We can deploy this BPMN process in one click as an executable microservice in the Trisotech cloud. When we run it with an LTV of 80%, Ken is Eligible for the loan. That's the service output shown below on the left. But if we bump it up just slightly to 81%, as shown on the right, the minimum credit score required jumps to 680 and Ken is Ineligible. This slight increase in loan amount pushes DTI above 36% and also requires private mortgage insurance (PMI). Thus we can report to Ken that the maximum he can borrow for this property is $272,000, or LTV 80%.

Executable Process Design without Programming

Executable modeling by non-programmers is a basic feature of DMN, but BPMN historically has required programming to make it executable. Trisotech, however, has borrowed FEEL and boxed expressions from DMN to let non-programmers create executable processes like this one. Just like invocation mappings in DMN, the tool provides boxed expressions to map between BPMN data objects (variables) and task data inputs/outputs. For example, below you see the mapping from the process data objects LTV, URLA FEEL, and Best rate pct to the corresponding DMN input data elements. In this case the mapping is trivial, but as in DMN, any FEEL expression can be used.

The Bottom Line

It's a lot to process, but let's review what we just showed:
  1. A DMN decision service, created by a subject matter expert - not a programmer - to determine loan eligibility per Fannie Mae manual underwriting rules (perhaps with modifications) based on URLA data.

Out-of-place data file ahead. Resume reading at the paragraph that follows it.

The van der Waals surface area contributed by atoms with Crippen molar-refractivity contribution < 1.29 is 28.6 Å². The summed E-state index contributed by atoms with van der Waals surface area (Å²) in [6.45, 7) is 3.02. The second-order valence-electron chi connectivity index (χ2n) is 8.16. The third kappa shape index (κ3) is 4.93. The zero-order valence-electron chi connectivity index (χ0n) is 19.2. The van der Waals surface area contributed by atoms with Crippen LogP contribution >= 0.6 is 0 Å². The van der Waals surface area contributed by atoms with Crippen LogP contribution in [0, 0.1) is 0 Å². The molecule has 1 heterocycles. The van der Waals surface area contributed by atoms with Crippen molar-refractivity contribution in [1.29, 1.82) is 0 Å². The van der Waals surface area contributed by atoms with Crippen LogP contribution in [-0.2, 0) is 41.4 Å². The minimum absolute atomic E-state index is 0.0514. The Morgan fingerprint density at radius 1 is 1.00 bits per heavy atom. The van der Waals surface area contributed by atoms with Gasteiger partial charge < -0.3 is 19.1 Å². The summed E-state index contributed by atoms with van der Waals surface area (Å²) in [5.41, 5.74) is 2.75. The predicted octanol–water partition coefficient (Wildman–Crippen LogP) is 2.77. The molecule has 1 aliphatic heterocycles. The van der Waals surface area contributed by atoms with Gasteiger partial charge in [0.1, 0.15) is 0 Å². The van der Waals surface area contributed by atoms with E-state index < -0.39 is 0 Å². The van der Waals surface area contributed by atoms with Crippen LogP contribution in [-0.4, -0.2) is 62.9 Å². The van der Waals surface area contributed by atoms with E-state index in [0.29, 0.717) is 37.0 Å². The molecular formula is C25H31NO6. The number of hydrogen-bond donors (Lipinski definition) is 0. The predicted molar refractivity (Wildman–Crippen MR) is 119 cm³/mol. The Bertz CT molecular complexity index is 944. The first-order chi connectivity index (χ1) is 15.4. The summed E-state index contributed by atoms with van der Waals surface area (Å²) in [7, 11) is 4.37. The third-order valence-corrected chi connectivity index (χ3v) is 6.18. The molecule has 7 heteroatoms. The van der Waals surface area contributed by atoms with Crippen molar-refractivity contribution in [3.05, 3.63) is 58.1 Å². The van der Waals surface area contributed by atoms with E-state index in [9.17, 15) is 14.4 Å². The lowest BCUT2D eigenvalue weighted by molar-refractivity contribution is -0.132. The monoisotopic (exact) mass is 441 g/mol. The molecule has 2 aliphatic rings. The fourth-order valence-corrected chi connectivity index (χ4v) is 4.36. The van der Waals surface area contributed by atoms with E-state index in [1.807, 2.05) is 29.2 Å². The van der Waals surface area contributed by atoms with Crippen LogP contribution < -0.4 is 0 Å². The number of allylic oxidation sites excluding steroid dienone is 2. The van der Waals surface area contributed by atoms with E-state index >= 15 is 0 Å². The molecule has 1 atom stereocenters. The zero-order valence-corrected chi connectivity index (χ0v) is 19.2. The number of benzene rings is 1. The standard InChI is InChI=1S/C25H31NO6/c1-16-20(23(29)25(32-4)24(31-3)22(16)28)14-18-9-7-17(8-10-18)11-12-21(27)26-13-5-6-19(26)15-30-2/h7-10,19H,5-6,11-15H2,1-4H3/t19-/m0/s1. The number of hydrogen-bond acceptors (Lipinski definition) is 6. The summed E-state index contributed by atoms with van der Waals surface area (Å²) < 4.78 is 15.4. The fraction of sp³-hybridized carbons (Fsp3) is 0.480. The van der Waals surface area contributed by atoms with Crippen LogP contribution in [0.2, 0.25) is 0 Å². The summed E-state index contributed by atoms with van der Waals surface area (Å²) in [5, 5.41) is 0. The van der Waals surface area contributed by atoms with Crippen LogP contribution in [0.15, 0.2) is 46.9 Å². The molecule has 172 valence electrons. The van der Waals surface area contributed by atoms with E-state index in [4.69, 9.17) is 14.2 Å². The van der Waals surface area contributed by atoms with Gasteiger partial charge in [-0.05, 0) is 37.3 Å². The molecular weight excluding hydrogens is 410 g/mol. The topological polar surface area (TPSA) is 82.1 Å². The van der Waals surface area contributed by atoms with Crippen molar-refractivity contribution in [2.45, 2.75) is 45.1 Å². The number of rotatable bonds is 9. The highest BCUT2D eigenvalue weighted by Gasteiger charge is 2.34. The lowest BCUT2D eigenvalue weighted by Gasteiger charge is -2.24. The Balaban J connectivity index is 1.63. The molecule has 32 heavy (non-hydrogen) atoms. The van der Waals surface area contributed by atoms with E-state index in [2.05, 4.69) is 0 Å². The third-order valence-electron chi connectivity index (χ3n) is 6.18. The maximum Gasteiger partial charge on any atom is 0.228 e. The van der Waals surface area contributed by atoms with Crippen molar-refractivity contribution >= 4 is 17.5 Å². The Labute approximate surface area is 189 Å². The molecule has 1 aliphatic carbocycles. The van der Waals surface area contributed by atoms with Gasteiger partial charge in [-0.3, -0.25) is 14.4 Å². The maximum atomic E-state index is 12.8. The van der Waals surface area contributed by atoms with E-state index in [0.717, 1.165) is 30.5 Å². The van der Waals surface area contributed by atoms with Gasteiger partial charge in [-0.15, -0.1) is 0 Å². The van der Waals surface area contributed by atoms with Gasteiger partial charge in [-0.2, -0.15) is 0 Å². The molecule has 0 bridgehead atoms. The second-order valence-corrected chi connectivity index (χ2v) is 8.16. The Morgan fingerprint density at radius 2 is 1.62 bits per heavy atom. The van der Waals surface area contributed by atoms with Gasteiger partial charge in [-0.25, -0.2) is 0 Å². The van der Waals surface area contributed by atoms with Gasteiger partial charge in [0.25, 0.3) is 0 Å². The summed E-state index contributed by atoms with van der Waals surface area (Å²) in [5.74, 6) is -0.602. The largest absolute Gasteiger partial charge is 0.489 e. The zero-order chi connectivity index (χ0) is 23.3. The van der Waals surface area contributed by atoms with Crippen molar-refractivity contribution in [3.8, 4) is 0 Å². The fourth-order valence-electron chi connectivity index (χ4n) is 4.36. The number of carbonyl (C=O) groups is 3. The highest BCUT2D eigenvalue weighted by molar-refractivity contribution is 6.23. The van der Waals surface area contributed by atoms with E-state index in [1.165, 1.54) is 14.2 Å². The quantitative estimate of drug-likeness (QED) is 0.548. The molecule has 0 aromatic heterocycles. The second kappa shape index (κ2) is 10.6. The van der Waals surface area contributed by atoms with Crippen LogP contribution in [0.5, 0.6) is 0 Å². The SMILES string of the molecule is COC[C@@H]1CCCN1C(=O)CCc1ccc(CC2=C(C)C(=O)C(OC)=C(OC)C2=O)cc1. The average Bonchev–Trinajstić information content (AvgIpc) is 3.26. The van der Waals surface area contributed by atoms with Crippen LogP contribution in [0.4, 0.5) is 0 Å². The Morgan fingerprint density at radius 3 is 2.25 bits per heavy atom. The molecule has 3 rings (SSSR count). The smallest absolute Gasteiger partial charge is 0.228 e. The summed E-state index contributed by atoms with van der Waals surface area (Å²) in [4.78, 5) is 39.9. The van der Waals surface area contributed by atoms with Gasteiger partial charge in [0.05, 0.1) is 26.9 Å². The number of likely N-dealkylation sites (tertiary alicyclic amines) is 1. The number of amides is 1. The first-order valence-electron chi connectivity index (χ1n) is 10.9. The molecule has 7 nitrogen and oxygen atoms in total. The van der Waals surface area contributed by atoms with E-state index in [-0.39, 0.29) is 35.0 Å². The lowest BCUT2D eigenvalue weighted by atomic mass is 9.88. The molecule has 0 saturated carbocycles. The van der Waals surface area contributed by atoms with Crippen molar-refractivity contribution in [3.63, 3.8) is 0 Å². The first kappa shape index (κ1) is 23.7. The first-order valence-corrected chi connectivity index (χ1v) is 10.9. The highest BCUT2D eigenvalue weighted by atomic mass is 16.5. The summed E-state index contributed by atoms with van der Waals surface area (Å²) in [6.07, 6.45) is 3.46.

2. A mapping of URLA data from MISMO XML format to a more DMN-friendly format. This could be created by a non-programmer using a third party graphical tool, or by a programmer as a reusable service.
  3. A BPMN process, also created by a non-programmer, to convert the MISMO data to DMN-friendly XML and then to FEEL, execute the DMN, and branch based on the decision result.
Assuming the lender's LOS can output MISMO data, none of this depends on the details of the underlying systems. It is all based on standards - for mortgage data (MISMO), decision logic (DMN), and executable processes (BPMN). The whole thing can be packaged and deployed easily as a microservice, and it can be done by subject matter experts without programming.

The tools for the mortgage industry to go digital are here today. Lenders should get to know them!